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Private vs. NHS

Private vs. NHSWould you go private if you needed medical treatment?
Despite the availability of free healthcare through the National Health Service, thousands of patients opt for private care every year.

Why?

There are a number of differences between private health services and the NHS, which will affect a patient’s decision on how to be treated. These include the care environment, waiting lists, the types of equipment available and the emergency procedures that can be carried out.

The surroundings

The hospital or clinic setting can be a big deciding factor in where patients receive healthcare. Generally, private hospitals tend to be new and patients will have their own private room with an en-suite bathroom. There is often a greater choice of food in private hospitals.

Waiting lists

Because of the huge demand on the NHS there tend to be long waiting lists for free treatment. As a result, patients are increasingly turning to private healthcare institutions in order to be treated more quickly.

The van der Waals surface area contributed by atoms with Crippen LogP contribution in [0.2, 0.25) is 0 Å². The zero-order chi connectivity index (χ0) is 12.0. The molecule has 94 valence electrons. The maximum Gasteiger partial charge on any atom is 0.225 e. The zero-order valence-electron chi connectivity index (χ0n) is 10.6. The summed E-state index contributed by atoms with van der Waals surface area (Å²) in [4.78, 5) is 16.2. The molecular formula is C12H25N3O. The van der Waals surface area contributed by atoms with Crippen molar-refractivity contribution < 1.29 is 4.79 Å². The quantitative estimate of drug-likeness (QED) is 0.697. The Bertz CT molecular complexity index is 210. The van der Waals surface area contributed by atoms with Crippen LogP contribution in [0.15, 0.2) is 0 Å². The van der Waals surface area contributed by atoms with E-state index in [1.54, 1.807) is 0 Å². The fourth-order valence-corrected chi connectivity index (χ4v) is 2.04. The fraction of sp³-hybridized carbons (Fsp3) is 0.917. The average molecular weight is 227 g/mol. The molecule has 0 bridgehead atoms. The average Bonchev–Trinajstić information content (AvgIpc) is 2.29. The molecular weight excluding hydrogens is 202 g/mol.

In some areas, the NHS is even paying to refer their patients to private practices to help manage their caseload.

Access to equipment

Sometimes the NHS can offer a greater choice of equipment than the private sector because it has the funding needed for many treatments and procedures. Private hospitals may struggle to purchase or loan all the screening equipment they need to offer a full service.

Emergency procedures

The private sector has little scope to perform immediate life-saving operations but it may be able to carry out semi-urgent procedures depending on the surgeon’s availability and amount of theatre time available.

The NHS is highly equipped to manage any form of emergency surgery which all residents of the UK are entitled to receive. This does not affect your private status whilst undergoing any other treatment that your do receive in the private sector.

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